Filigree frosting, an intricate network of curls and swirls, is an easy, but elegant design to embellish everything from birthday cakes to wedding cakes. You can pipe the designs directly on a cake, such as for covering the sides, or pipe small filigree decorations to place on a cake or use as cupcake toppers.
When you look at an entire cake decorated with filigree, it might look intimidating or incredibly difficult, but the technique itself is as easy as drawing curves or the letters "J," "C" and "S" repeatedly over the cake. Think of a filigree design as similar to branches on a tree. Instead of making straight lines as with tree branches, the filigree branches off with curves, often with dots at the ends of the curves. What looks like a complex pattern is much simpler if you think about it as just making one curve at a time.
Use a round decorating tip to make a filigree design on a cake, cupcake or cookie. The size of the tip determines the thickness of the lines and the scale of the filigree design, but you would rarely use anything larger than a medium point. Medium round decorating tips work best if you're covering an entire cake with the filigree design, but small tips are best on smaller items, like cakes and cookies. If you want the filigree design to look more like fine lace, choose a small decorating tip that is better suited for fine detail.
Types of Frosting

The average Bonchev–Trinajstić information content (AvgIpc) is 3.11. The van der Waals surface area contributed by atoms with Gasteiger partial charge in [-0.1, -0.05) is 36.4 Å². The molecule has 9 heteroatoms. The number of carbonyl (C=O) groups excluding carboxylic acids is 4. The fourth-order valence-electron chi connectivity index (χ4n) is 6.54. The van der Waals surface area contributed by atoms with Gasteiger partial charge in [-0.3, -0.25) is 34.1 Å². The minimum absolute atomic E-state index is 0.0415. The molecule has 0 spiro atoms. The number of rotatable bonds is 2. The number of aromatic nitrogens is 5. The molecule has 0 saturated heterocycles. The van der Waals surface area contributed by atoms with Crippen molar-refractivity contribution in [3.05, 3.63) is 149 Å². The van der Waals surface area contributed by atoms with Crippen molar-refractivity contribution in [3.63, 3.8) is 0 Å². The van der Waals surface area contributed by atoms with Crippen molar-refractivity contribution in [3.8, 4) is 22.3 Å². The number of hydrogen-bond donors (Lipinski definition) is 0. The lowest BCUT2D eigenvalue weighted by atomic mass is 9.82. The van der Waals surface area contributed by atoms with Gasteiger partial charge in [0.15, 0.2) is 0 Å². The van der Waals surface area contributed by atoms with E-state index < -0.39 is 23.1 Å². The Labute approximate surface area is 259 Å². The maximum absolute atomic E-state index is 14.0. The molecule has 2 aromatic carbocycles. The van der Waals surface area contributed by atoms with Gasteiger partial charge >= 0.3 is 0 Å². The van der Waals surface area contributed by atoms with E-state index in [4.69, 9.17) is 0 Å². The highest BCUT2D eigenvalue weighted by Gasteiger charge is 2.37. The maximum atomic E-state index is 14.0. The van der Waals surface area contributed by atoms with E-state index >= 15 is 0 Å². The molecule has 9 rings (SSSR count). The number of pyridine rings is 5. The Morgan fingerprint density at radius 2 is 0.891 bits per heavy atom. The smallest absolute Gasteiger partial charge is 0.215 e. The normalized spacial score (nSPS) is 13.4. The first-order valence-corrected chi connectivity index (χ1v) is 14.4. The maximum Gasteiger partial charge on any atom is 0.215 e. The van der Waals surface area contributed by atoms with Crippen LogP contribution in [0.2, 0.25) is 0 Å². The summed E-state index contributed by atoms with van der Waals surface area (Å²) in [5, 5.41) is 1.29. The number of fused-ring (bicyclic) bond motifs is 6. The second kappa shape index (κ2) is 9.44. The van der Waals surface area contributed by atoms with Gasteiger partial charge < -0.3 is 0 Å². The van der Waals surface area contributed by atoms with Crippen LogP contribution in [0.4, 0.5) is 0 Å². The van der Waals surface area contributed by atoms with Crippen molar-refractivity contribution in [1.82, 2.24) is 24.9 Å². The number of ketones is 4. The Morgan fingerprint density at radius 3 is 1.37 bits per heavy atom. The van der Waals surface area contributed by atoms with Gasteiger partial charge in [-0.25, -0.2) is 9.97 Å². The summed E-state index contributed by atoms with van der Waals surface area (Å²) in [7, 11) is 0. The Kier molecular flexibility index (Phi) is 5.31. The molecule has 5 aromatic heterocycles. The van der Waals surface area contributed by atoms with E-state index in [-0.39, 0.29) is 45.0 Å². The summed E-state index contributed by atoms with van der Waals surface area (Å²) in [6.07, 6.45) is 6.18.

Buttercream frosting is the standard medium for making filigree on cakes and cupcakes. Crusting buttercream works best because it stiffens as it dries and is able to hold the designs well, which is especially important for maintaining subtle details like small dots at the ends of the curves. While buttercream typically calls for all butter in the recipe, replace all or part of the the butter with vegetable shortening to make a crusting buttercream. If you want filigree decorations that dry rock hard, royal icing, made from egg whites and powdered sugar, works best. You can pipe the royal icing directly on a cake or cookie, or make the filigree design on wax paper. Try piping a filigree design in a circle on wax paper, allow the design to dry overnight, and use it as a cupcake topper that can stand upright or at an angle.
The start of a filigree design is often the hardest part, but gets much easier as you work. Starting at an edge of the cake, cookie or cupcake, make a simple letter "J" as the first curve, thinking of the "J" like the first branching point on a tree. Reposition the decorating tip at the point where the "J" begins to curve and make another hook in the opposite direction. Now that you have two starting curves, you can connect another curve in the shape of the letter "C" or "S" to these starting curves. If you keep repeating this pattern, you'll eventually fill in the entire space. Instead of basic curves, you can spiral each of the curves to make the filigree even more fancy, ending each spiral with a small dot instead of simply breaking off the frosting flow.
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